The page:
“The relationship between husband and wife should be one of closest friends.” B. R. Ambedkar

I have a small book on relationships I started writing, and if I can ever get my backside in gear and actually continue working on it and finishing it, the words within would offer some wisdom (or at least things to think about), explain a lot, and give couples a better chance of making their relationship work.

As a Justice of the Peace, I have been officiating weddings for 12 years, and I love it! I have learned so much through all the years, and I have concluded that while relationships aren’t always easy, they doesn’t have to be as difficult as they seem to be for so many. Unfortunately, I don’t think our younger generation has the same understanding of relationships that I grew up with based on what I see on Facebook. Relationships have always been difficult, but they keep getting even harder as times and people change (although there are some qualities that are universal and endure).

With most of my weddings, there comes a bittersweet moment – I am in contact with people, do my job and then leave. Once the ceremony is over, that’s it. There are some with whom I keep in touch on Facebook and we remain friends. I love to hear how people are doing. I have the easy part – I complete the union and am gone. The hard work for the couple is just beginning.

It is difficult to find the real numbers, but the bandied-about 50% divorce rate among new marriages is a blatant falsehood! We are doing much better than that, but there are always a few…. One marriage I performed endured for two days! I suspect the couple were in love with being in love and shouldn’t have wed in the first place, but who am I to judge.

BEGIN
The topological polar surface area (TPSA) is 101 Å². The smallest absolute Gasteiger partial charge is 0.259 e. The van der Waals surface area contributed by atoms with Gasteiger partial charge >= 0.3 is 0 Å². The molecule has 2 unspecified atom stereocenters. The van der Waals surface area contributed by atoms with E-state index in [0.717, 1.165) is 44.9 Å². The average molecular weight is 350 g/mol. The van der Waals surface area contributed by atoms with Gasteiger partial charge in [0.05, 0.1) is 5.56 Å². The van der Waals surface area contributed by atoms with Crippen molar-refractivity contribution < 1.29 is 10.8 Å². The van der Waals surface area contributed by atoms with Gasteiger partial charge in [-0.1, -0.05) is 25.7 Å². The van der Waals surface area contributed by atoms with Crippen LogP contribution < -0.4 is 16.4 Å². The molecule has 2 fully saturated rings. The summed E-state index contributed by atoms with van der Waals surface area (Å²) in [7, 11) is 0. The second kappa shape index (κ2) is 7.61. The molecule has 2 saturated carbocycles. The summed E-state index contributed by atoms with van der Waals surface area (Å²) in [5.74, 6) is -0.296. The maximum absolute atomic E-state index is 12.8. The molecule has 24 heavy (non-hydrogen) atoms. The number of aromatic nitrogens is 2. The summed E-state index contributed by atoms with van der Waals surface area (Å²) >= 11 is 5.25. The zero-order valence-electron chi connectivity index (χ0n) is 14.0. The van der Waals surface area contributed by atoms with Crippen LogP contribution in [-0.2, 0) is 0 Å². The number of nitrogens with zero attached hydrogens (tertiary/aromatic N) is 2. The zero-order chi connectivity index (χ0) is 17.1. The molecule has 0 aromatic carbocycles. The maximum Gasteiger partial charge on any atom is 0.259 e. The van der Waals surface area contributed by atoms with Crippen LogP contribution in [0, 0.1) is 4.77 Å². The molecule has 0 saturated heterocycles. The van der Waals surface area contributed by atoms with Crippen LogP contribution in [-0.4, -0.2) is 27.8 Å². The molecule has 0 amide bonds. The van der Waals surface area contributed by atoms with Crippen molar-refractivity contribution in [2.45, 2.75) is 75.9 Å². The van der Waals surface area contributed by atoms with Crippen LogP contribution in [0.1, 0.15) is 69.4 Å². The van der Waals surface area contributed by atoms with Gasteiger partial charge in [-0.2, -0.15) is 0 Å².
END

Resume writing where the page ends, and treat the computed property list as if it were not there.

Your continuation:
On the other hand (the point of this offering), there are so many relationships that never happen for the wrong reasons. One of the best examples of this concept is the following 55-word short story (don’t bother counting – it’s actually 52 words (53 if we separate the hyphenated word) – I couldn’t find and add the title): “They had known each other a few years. She was nice. He knew she liked him. But she was just average-looking. He couldn’t settle for that. One weekend, she asked him to the movies. She was intelligent, funny, easy to be with. After four months of dating, she became a stunning beauty.”

That little story was written by John Bassi. I love the story because it says so much in so few words about what true beauty is and where it resides. Do re-read it until you “get it.” Looks are nice (really nice sometimes) but looks fade. What is more important is finding a quality somebody that, among other things, you really enjoy spending time with. I have often said that not only do I love my wife, but also really like her!

Facebook is right about one thing in describing relationships: It’s complicated, but it doesn’t have to be.